Beware Of Mr. Baker - Blu-ray Review

'Ginger Baker tells non-legendary documentary maker Jay Bulger to 'go on with the interview and stop trying to be an intellectual dick head'. Beware Of Mr. Baker is a much better documentary for Baker's advice.'

At one point during Beware Of Mr. Baker, documentary subject and legendary Cream-and-others drummer Ginger Baker tells non-legendary documentary maker Jay Bulger to 'go on with the interview and stop trying to be an intellectual dick head'. Beware Of Mr. Baker is a much better documentary for Baker's advice.

At times during Beware Of Mr. Baker, and thankfully they are relatively brief, Bulger does wrestle with the problem of many documentary makers before him, when trying to decide how much of himself he wants to insert into the story. The opening, regarding Baker hitting Bulger in the face with a walking stick is passable, though you suspect Bulger is not the first journalist Baker has attacked, nor that Baker would give the incident much more than a fleeting thought. The follow-on from that, where Bulger recounts his own rise, at least partially due to an article he wrote about Baker, is less relevant, provides context we don't need and smacks a little of ego. Beware Of Mr. Baker improves markedly when Bulger just gets on with the interview.

The main reason for this is the presence of Baker, a hell-raiser whom, you suspect, would give even the most ardent friend of Jack Daniels a run for their money. Beyond the booze and the drugs, Baker is also rampant in his compulsiveness, deciding everything from a trip to drive across Africa to joining a band he did not have an invitation to join on a whim and a wish. Like many of the loose crowd lumped into the 'troubled genius' box though, Baker is also shown as a superlative musician, a rock and roll presence who is 'not just a rock drummer', as evidenced by his lengthy jazz history and eventual introduction to African music.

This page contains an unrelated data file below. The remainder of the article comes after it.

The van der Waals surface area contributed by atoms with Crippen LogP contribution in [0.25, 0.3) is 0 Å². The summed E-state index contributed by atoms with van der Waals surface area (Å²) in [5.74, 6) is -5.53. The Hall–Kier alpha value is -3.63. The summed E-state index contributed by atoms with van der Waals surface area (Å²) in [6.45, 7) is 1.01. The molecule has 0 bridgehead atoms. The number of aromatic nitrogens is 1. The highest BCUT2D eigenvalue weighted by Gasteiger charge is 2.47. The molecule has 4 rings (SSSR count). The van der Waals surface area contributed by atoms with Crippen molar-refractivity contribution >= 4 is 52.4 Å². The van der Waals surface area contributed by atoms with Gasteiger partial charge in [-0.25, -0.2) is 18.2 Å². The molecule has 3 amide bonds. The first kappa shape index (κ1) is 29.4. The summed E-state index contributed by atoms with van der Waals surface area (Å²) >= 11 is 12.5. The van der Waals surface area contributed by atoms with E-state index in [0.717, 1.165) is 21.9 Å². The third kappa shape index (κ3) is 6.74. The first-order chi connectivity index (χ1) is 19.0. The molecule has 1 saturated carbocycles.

The success of Beware Of Mr. Baker though is where it goes from this point, separating itself from other Rock Docs by leaving you with no doubt just how terrible a person Baker is. You could argue that he's an easy target. There's no PR person behind him now (was there ever?), no team to make sure this is a puff piece. Every other word he utters is 'fuck' and his litany of soured relationships (he sees none of his family) is punctuated only by his litany of failed financial endeavours. The 'positive' interjections of the people who will see him are revealing in their cautiousness; his current wife takes an age to say that he's a good person, Eric Clapton describes him as a friend but appears to be scared of actually seeing him, at any point, ever.

The presentation of the expose of Ginger Baker too has to be applauded, even if it does not always work. The animation of the bits missing from film is really something, thrumming pencil sketches to the beat of Baker's drum. Less successful are odd stylistic ticks that show up only occasionally; a split screen introduction by Johnny Rotten, for example, makes little sense and is rather annoying, and neither he nor the technique show up again. There is lots of good stuff here though, in a sound documentary that feels more honest than many of its contemporaries.





By Sam Turner. Sam is editor of Film Intel, and can usually be found behind a keyboard with a cup of tea. He likes entertaining films and dislikes the other kind. He's on , Twitter and several places even he doesn't yet know about.

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